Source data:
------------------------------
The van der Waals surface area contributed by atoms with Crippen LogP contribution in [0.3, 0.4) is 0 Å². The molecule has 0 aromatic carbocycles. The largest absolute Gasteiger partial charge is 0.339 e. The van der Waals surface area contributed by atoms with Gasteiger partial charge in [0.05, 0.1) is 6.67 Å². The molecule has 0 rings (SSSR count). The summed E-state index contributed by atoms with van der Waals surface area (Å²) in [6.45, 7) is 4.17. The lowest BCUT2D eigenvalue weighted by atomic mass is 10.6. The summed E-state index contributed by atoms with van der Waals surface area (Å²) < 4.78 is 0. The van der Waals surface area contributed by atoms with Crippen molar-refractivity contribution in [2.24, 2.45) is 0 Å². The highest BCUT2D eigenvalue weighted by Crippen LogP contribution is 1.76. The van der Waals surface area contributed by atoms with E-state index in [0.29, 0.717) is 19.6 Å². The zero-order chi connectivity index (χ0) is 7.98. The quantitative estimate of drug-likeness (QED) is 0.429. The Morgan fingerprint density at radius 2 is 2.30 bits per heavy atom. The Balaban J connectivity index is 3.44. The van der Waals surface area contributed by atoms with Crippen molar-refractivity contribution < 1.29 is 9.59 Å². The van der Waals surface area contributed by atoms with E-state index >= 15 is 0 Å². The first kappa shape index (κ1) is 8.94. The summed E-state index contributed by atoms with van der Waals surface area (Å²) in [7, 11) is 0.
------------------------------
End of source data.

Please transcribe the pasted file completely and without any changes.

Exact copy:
The van der Waals surface area contributed by atoms with Crippen LogP contribution in [0.3, 0.4) is 0 Å². The molecule has 0 aromatic carbocycles. The largest absolute Gasteiger partial charge is 0.339 e. The van der Waals surface area contributed by atoms with Gasteiger partial charge in [0.05, 0.1) is 6.67 Å². The molecule has 0 rings (SSSR count). The summed E-state index contributed by atoms with van der Waals surface area (Å²) in [6.45, 7) is 4.17. The lowest BCUT2D eigenvalue weighted by atomic mass is 10.6. The summed E-state index contributed by atoms with van der Waals surface area (Å²) < 4.78 is 0. The van der Waals surface area contributed by atoms with Crippen molar-refractivity contribution in [2.24, 2.45) is 0 Å². The highest BCUT2D eigenvalue weighted by Crippen LogP contribution is 1.76. The van der Waals surface area contributed by atoms with E-state index in [0.29, 0.717) is 19.6 Å². The zero-order chi connectivity index (χ0) is 7.98. The quantitative estimate of drug-likeness (QED) is 0.429. The Morgan fingerprint density at radius 2 is 2.30 bits per heavy atom. The Balaban J connectivity index is 3.44. The van der Waals surface area contributed by atoms with Crippen molar-refractivity contribution < 1.29 is 9.59 Å². The van der Waals surface area contributed by atoms with E-state index >= 15 is 0 Å². The first kappa shape index (κ1) is 8.94. The summed E-state index contributed by atoms with van der Waals surface area (Å²) in [7, 11) is 0.